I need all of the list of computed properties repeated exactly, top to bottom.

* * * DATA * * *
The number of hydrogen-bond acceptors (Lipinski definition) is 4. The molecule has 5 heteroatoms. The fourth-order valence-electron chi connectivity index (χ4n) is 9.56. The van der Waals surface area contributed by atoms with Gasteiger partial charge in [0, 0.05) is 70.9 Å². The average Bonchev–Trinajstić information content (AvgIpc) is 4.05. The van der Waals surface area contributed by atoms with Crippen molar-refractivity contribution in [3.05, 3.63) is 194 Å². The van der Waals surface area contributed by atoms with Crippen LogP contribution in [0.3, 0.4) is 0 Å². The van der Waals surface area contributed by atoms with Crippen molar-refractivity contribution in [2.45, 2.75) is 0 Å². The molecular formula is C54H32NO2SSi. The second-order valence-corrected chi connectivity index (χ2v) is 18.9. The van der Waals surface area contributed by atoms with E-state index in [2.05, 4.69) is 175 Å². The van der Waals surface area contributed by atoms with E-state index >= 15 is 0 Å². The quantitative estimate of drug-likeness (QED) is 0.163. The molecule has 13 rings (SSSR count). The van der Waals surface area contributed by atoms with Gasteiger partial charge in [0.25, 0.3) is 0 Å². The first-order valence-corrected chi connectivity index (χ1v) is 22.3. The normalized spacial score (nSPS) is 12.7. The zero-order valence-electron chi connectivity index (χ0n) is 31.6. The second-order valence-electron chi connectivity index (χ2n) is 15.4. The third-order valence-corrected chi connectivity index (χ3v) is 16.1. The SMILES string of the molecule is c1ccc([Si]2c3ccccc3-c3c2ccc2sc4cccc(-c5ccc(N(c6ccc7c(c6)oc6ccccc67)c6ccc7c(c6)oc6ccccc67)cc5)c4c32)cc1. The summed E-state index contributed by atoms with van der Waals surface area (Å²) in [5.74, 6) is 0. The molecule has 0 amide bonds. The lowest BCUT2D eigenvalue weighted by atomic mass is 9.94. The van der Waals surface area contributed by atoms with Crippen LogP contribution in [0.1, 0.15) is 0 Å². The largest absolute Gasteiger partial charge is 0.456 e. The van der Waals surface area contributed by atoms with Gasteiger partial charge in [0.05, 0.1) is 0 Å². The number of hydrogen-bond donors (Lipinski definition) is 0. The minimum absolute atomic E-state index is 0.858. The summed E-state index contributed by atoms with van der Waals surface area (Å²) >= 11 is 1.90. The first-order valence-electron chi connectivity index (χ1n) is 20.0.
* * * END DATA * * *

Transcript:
The number of hydrogen-bond acceptors (Lipinski definition) is 4. The molecule has 5 heteroatoms. The fourth-order valence-electron chi connectivity index (χ4n) is 9.56. The van der Waals surface area contributed by atoms with Gasteiger partial charge in [0, 0.05) is 70.9 Å². The average Bonchev–Trinajstić information content (AvgIpc) is 4.05. The van der Waals surface area contributed by atoms with Crippen molar-refractivity contribution in [3.05, 3.63) is 194 Å². The van der Waals surface area contributed by atoms with Crippen LogP contribution in [0.3, 0.4) is 0 Å². The van der Waals surface area contributed by atoms with Crippen molar-refractivity contribution in [2.45, 2.75) is 0 Å². The molecular formula is C54H32NO2SSi. The second-order valence-corrected chi connectivity index (χ2v) is 18.9. The van der Waals surface area contributed by atoms with E-state index in [2.05, 4.69) is 175 Å². The van der Waals surface area contributed by atoms with E-state index >= 15 is 0 Å². The quantitative estimate of drug-likeness (QED) is 0.163. The molecule has 13 rings (SSSR count). The van der Waals surface area contributed by atoms with Gasteiger partial charge in [0.25, 0.3) is 0 Å². The first-order valence-corrected chi connectivity index (χ1v) is 22.3. The normalized spacial score (nSPS) is 12.7. The zero-order valence-electron chi connectivity index (χ0n) is 31.6. The second-order valence-electron chi connectivity index (χ2n) is 15.4. The third-order valence-corrected chi connectivity index (χ3v) is 16.1. The SMILES string of the molecule is c1ccc([Si]2c3ccccc3-c3c2ccc2sc4cccc(-c5ccc(N(c6ccc7c(c6)oc6ccccc67)c6ccc7c(c6)oc6ccccc67)cc5)c4c32)cc1. The summed E-state index contributed by atoms with van der Waals surface area (Å²) in [5.74, 6) is 0. The molecule has 0 amide bonds. The lowest BCUT2D eigenvalue weighted by atomic mass is 9.94. The van der Waals surface area contributed by atoms with Crippen LogP contribution in [0.1, 0.15) is 0 Å². The largest absolute Gasteiger partial charge is 0.456 e. The van der Waals surface area contributed by atoms with Gasteiger partial charge in [0.05, 0.1) is 0 Å². The number of hydrogen-bond donors (Lipinski definition) is 0. The minimum absolute atomic E-state index is 0.858. The summed E-state index contributed by atoms with van der Waals surface area (Å²) >= 11 is 1.90. The first-order valence-electron chi connectivity index (χ1n) is 20.0.